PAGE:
Anti-Science For GOP Jesus: A new scientific study shows Christian Nationalists are much more likely to reject the new COVID vaccine.
As a COVID-19 vaccine gets closer to a public rollout, public health experts and policymakers in the United States are likely to encounter a big cultural barrier: Christian nationalism.
Americans who embrace Christian nationalism will be much more likely to abstain from a coronavirus vaccine, according to a study published Monday by sociologists Andrew L. Whitehead and Samuel L. Perry.
The study, “How Culture Wars Delay Herd Immunity: Christian Nationalism and Anti-vaccine Attitudes,” explains that those identified as Christian Nationalists are “more likely to hold beliefs such as the following: ‘Vaccines cause autism,’ ‘Doctors and drug companies are not honest about the risks of vaccines,’ ‘People have the right to decide whether or not to vaccinate their kids,’ ‘Kids are given too many vaccines,’ and ‘Vaccines do not help protect children from dangerous diseases.’”
One of the study’s authors, Andrew Whitehead, co-director of the Association of Religion Data Archives and professor of sociology at Indiana University-Purdue University Indianapolis, notes:
Christian nationalism is consistently one of the strongest predictors of anti-vaccine attitudes.
More information on the study via the Abstract:
Using a nationally representative sample of American adults that contains a battery of questions exploring views about vaccines, the authors demonstrate how a pervasive ideology that rejects scientific authority and promotes allegiance to conservative political leaders—what we and others call Christian nationalism—is consistently one of the two strongest predictors of anti-vaccine attitudes…. Results suggest that as Americans evaluate decisions to vaccinate themselves or their children, those who strongly embrace Christian nationalism—close to a quarter of the population—will be much more likely to abstain, potentially prolonging the threat of certain illnesses.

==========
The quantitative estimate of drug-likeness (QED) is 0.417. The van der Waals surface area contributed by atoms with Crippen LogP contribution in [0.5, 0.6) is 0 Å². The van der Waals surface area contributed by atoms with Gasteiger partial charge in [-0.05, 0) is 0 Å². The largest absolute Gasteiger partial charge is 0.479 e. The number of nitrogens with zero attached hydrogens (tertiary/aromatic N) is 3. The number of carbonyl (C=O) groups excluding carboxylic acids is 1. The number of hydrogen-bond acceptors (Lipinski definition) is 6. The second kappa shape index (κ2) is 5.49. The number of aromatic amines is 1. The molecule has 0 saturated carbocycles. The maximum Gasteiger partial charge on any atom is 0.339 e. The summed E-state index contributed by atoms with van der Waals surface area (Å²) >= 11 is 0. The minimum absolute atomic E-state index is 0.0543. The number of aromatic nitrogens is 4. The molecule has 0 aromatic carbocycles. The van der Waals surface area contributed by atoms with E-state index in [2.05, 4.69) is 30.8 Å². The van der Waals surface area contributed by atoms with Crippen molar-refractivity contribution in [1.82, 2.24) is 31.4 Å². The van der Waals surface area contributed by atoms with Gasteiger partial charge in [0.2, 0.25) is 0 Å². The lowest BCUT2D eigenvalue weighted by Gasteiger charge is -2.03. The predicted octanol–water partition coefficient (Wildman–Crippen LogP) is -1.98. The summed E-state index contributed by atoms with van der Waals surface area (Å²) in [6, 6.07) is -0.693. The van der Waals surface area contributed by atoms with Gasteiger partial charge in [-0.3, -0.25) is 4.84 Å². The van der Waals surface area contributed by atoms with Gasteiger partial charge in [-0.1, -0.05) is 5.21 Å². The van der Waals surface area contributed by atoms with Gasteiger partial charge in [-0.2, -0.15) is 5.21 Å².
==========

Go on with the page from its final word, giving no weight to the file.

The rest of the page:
The study explains:
Christian nationalism is a cultural framework—a collection of myths, symbols, narratives, and value systems—that seeks to elevate an ethnotraditional, identitarian version of Christianity with American civic culture.
The study notes:
Christian nationalism is one of the strongest predictors of Americans’ belief that scientists are hostile to faith, that creationism should be taught in public schools, and that our country relies too much on science over religion.
Christian nationalism is a powerful predictor of antiscience skepticism…
The study concludes:
Using a nationally representative sample of American adults, we demonstrate that Christian nationalism is significantly associated with anti-vaccine attitudes in the United States.
We propose that Americans who embrace Christian nationalism are anti-vaccine primarily for three reasons.
First, they are much more likely to distrust science and scientists, perceiving science as a threat to a traditional epistemic and moral order…
Second, Christian nationalism is also linked to libertarian populist attitudes that incline Americans to ignore the recommendations of scientists and the mainstream media regarding infectious diseases…
Third, Christian nationalism has bound millions of Americans to an avowed defender of Christian cultural and political influence, Donald Trump, who has repeatedly circulated anti-vaxx arguments to millions, which studies show are efficacious in their influence on his followers…
Bottom line: A new scientific study shows Christian Nationalists are much more likely to reject the new COVID vaccine.